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School’s In

Ross Menke  |  June 10, 2019

LOOKING TO PAY for your child’s college? With costs increasing at an alarming rate, you may feel like you’re swimming upstream. Much like saving for retirement, you need to begin socking away money for college as early as possible. Each year that passes is one less year that your savings have the opportunity to grow.

Start by getting a clear picture of college costs today. You can use the Department of Education’s College Scorecard to look up the annual cost of specific colleges. Unfortunately, you will need to adjust these numbers for inflation between now and when your youngster attends. I typically assume 5% per year.

I favor a three-legged approach to college savings. What does this mean? You pay for college from three different sources—a 529 college-savings plan, a taxable brokerage account and what I call “miscellaneous”:

  • The first third of your total college funding will come from a 529 plan. A 529 allows you to contribute after-tax dollars, invest those dollars on a tax-deferred basis and eventually withdraw the proceeds tax-free for qualified education expenses.

The tax advantages make this account a great way to start saving. Why not fund all of college with a 529 plan? I prefer to maintain some flexibility. Any money that goes into a 529 plan needs to be used for qualified education expenses. If you save too much in a 529, any growth that gets withdrawn for other purposes is subject to income taxes, plus a 10% penalty.

  • The next third is paid for with a regular taxable brokerage account. There aren’t any tax advantages, but flexibility is maximized. If you need to use the funds to pay for your child’s college expenses, the money’s there. If you don’t need it for college, you’re free to use the money for other needs.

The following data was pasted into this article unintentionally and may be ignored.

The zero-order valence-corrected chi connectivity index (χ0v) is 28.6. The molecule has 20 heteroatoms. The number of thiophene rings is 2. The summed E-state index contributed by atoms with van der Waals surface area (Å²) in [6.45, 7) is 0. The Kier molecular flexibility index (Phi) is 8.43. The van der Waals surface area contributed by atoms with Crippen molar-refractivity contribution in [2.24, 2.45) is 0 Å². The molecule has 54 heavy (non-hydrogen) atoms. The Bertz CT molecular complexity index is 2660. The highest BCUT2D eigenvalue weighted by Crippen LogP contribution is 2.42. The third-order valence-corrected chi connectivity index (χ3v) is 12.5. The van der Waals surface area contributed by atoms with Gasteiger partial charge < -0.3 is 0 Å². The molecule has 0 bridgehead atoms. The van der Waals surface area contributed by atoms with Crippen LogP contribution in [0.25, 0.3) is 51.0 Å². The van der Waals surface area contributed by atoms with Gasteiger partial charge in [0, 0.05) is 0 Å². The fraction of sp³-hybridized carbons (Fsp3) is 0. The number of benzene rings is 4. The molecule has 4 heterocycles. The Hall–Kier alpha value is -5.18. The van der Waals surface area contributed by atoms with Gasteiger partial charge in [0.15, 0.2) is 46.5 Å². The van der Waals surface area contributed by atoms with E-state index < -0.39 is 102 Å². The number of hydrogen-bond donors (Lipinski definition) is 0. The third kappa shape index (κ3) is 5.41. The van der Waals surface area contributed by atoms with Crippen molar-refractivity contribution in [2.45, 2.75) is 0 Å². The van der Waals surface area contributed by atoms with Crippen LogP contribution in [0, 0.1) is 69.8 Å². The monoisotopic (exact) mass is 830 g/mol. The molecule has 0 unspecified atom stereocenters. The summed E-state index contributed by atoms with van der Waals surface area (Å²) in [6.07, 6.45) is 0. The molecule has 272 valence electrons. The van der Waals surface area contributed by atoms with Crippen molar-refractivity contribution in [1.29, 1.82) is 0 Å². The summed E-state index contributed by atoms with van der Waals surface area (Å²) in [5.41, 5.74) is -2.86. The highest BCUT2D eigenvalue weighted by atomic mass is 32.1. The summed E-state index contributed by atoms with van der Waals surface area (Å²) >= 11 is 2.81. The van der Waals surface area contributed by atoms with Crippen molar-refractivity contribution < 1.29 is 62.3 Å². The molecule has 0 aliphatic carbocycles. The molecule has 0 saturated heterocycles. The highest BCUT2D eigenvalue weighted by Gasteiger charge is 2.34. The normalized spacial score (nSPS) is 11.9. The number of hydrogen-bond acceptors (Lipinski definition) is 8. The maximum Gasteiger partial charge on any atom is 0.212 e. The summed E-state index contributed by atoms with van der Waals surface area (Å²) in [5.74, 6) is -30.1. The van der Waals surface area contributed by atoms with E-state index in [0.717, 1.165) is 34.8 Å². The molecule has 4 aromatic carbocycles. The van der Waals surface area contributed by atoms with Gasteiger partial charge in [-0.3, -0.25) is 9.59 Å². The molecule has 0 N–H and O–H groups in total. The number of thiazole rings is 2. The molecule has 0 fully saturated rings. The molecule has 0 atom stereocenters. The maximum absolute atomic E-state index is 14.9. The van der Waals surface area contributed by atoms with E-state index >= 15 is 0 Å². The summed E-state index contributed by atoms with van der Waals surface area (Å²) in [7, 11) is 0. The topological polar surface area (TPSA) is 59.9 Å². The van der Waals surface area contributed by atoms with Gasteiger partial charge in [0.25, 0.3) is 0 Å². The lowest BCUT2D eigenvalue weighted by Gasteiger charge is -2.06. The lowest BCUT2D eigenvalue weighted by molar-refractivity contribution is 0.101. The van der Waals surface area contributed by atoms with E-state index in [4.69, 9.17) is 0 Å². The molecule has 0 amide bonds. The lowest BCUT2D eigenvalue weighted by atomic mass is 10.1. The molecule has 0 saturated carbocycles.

• That brings us to “miscellaneous.” The final third of your college funding will come from current income, any scholarship money and tax credits while your kid is in college. Scholarships are given based on both financial need and merit. The two tax credits are the American Opportunity Tax Credit and the Lifetime Learning Credit. These can provide up to $2,500 and $2,000 in annual tax credits, respectively, but your family’s income has to fall below certain thresholds.

How does this all stack up? Let’s assume you have a newborn that’s going to attend your local state university, with a total annual cost today of $20,000. In 18 years, this cost grows to about $48,000, assuming 5% inflation. To fully fund four years of college, you’ll need to come up with some $200,000.

With the three-legged approach, you need to accumulate two-thirds of this amount by the time your child reaches age 18, or $133,333. Assuming an annual growth rate of 5% on your investments, you will need to save $381 per month if you start when your kid is born. What happens if you wait to start saving until your child is five years old? The required monthly contribution increases to $608.

What about the $66,667 for the third leg? This is equal to $1,389 per month for four years. To cover part of this $1,389, you’ll have the $381 you were previously saving every month for college, plus about $400 per month will be freed up once your kid is out of the house. A $2,000 annual tax credit will give you another $167 per month. That leaves a gap of just $441 per month. This might be funded with scholarships, your child’s earned income or student loans.

Ross Menke is a certified financial planner in Nashville, Tennessee. His previous articles include Into the WoodsThe Happy Employee and Par for the Course. Follow Ross on Twitter @RossVMenke.

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